But he and Miriam didn’t find out about it for years.

In the meantime, Johanna started having mood swings and what Miriam described as “episodes.” Sometimes, she told her family she heard voices — and occasionally they’d catch her in her room, talking to them. Eventually, a doctor told Alex and Miriam that their daughter might have schizophrenia and bipolar disorder, but that she was so young it was hard to be certain of a diagnosis.

Some of Johanna’s odd behavior started to make a little more sense about two years ago, after she confessed to a cousin about her nighttime departures. The day Alex learned of it, he installed cameras all around the house so Johanna — then 15 — couldn’t keep getting out at night.

But that didn’t put an end to the problems. According to Alex and Miriam, Johanna lashed out and made an allegation of sexual abuse against a man the Gutierrezes had let live in the den. Child welfare workers soon removed Johanna and her siblings. According to Miriam and Alex, the other children were allowed to return almost immediately. But Johanna went to live in a locked facility where she could get treatment.

She took medication and seemed more stable. The man who’d abused her was eventually arrested and sentenced to probation, her parents said. And while Johanna was living outside the home, Miriam visited her every chance she got. By early this year, Johanna was doing well enough to come home for an extended visit.

But on the afternoon of March 24, Johanna and her mother got into a fight — about when she’d be able to replace her broken phone. She shouted that she wanted to leave, that she wanted to hit a cop and go to jail.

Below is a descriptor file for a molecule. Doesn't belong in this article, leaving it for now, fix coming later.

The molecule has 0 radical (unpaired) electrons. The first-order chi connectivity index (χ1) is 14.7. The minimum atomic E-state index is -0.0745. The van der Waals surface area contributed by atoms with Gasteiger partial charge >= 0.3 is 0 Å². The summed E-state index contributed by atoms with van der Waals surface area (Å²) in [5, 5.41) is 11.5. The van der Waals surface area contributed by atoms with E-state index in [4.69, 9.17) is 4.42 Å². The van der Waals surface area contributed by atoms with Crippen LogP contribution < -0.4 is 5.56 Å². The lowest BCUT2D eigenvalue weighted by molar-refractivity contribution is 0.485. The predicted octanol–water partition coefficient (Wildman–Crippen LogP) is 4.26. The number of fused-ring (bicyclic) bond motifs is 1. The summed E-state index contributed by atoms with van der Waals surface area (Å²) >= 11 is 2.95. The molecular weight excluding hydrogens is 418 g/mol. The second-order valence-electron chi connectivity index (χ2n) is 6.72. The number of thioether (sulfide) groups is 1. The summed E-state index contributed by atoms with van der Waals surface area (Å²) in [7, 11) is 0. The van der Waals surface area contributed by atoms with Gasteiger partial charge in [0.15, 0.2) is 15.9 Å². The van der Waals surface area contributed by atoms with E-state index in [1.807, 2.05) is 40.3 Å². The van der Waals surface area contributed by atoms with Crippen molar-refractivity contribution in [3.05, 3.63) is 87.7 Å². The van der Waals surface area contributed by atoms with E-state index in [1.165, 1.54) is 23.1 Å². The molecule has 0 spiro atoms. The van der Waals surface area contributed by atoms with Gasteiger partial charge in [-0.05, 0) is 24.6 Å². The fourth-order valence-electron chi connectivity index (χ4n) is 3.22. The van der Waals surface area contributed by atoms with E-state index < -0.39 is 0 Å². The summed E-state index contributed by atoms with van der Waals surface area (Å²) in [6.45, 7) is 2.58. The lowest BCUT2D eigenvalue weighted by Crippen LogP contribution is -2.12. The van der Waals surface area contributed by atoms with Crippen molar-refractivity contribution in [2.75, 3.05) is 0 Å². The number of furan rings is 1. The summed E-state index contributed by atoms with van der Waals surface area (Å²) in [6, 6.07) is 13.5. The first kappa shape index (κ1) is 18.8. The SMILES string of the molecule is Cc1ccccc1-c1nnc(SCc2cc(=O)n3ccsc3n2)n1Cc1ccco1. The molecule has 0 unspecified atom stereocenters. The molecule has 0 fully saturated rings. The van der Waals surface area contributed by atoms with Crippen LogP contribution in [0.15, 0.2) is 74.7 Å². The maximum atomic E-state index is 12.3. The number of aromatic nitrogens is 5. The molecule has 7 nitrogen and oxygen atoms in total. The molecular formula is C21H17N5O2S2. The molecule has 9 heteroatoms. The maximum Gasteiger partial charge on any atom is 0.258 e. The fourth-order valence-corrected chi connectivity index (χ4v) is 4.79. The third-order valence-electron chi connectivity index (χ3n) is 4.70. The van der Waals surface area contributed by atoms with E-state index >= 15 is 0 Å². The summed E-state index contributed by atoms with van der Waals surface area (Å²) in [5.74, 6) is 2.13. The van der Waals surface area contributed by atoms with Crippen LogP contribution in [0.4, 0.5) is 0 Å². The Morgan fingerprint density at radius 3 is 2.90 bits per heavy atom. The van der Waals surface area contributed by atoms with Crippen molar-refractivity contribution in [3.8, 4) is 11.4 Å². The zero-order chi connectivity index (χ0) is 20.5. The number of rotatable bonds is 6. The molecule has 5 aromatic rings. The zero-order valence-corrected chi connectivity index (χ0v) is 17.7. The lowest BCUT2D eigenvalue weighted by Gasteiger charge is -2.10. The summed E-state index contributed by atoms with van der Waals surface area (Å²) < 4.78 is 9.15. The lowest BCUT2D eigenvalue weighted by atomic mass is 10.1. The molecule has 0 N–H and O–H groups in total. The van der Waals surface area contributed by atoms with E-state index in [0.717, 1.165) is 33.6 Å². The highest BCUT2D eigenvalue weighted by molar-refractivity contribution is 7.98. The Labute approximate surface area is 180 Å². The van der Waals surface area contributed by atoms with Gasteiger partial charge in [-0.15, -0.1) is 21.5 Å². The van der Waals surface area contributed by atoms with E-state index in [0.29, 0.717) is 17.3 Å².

Hoping to calm her, Miriam called Johanna’s brother Daniel, 19, and put the call on speakerphone. Johanna told him she’d rather die than go back to the facility.

Just before 7:30 p.m. she ran out the front door, her father said. He called 911 for help finding her. He said he warned the dispatcher that Johanna had a history of mental health problems and that she seemed to be having some kind of episode.

Meanwhile, her mother jumped in the car to follow her, driving slowly a little ways behind so as to not get too close and anger her further. It was a relief when she watched Johanna walk up to the sheriff’s station and start banging on the door.

Miriam parked outside and waited, thinking she’d give her daughter a few minutes to calm down before following her in.

By then, deputies responding to the 911 call were already at the family home talking to Alex. He told them what happened, said his daughter needed a mental health evaluation. The deputies listened. But when their radios crackled to life, they abruptly told Alex they needed to leave.